Dame Cleo Laine has an amazing vocal range. She goes from full, rich alto to ethereal soprano and back again in effortless leaps. Even when improvising, she hits her notes smack on, no hesitation, no out-of-tune forays, no dead-end tangents.

The woman is a singular talent.Laine and her husband, bandleader and saxophone player John Dankworth, combined their jazz combo with the Utah Symphony Friday, and the results were entertaining and musically satisfying.

Laine is now in her eighth decade of life, but no resting on laurels for her. Too many older performers who have proved themselves in earlier eras go on the pops concert circuit and basically coast on their reputations. Laine is their antithesis.

The concert, which will be repeated Saturday, was nominally a tribute to Ella Fitzgerald, but what it was in reality was a tribute to Ella Fitzgerald through the unmistakable filter of Cleo Laine. Laine's musical presence is such that she could never wholly submerge herself into another's music.

Most of the pieces werestandards originating with or made famous by Fitzgerald: "A Tisket, a Tasket," "I Thought About You," "I've Got a Crush on You."

Those songs, which have been played and sung a million times before, may have been less than interesting in the hands of another, but Laine made them fresh. While she has dabbled in other genres, she is above all a jazz singer, and as such she experiments, improvises,changes pieces, explores new musical ground. One doesn't normally go to Utah Symphony concerts expecting a set ofbracing jazz numbers, but that's what the audience got Friday.

The solos, both vocal and instrumental, were complex and melodic. Most notably, Laine and Dankworth occasionally did duets in unison, standing together at the front of the stage performing rapid riffs and arpeggios from the very lowest registers to the very highest with nary a note separating the two.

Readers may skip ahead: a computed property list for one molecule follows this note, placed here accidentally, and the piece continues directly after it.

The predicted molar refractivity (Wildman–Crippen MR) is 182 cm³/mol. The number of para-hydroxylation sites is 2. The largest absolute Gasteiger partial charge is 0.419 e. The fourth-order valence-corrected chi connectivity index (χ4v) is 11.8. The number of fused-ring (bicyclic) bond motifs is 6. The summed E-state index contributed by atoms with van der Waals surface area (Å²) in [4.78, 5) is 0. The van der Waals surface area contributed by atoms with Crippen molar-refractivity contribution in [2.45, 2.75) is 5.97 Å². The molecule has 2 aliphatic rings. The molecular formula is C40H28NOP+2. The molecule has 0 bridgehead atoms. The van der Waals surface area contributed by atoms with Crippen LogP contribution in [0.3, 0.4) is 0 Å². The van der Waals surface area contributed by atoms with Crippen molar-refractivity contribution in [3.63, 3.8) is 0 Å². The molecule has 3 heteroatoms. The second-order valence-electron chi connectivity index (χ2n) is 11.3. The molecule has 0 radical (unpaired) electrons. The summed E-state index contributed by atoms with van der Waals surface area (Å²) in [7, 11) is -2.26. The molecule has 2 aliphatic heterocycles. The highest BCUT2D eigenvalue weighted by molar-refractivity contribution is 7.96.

Both had infectiously bouyant good spirits. They had fun, and the orchestra and audience had fun with them. During a few pops concerts this year one could see orchestra members nodding off (during one concert, one musician fanned himself with his music throughout). Friday the orchestra members were smiling and moving their heads to the music.

Instead of being reduced to mere accompaniment, the orchestra was an integral part of the concert, making "Ode to Old New York" lush and layered and helping jazz up "How High the Moon" ("the be-boppers' national anthem," Laine said).

Laine told a bit of Fitzgerald's history between songs - being discovered at an Apollo Theater talent contest, initially preferring dancing to singing, her long relationship with Duke Ellington.

She also told stories about herself, such as how one sideman took a leave of absence and never came back - one Dudley Moore.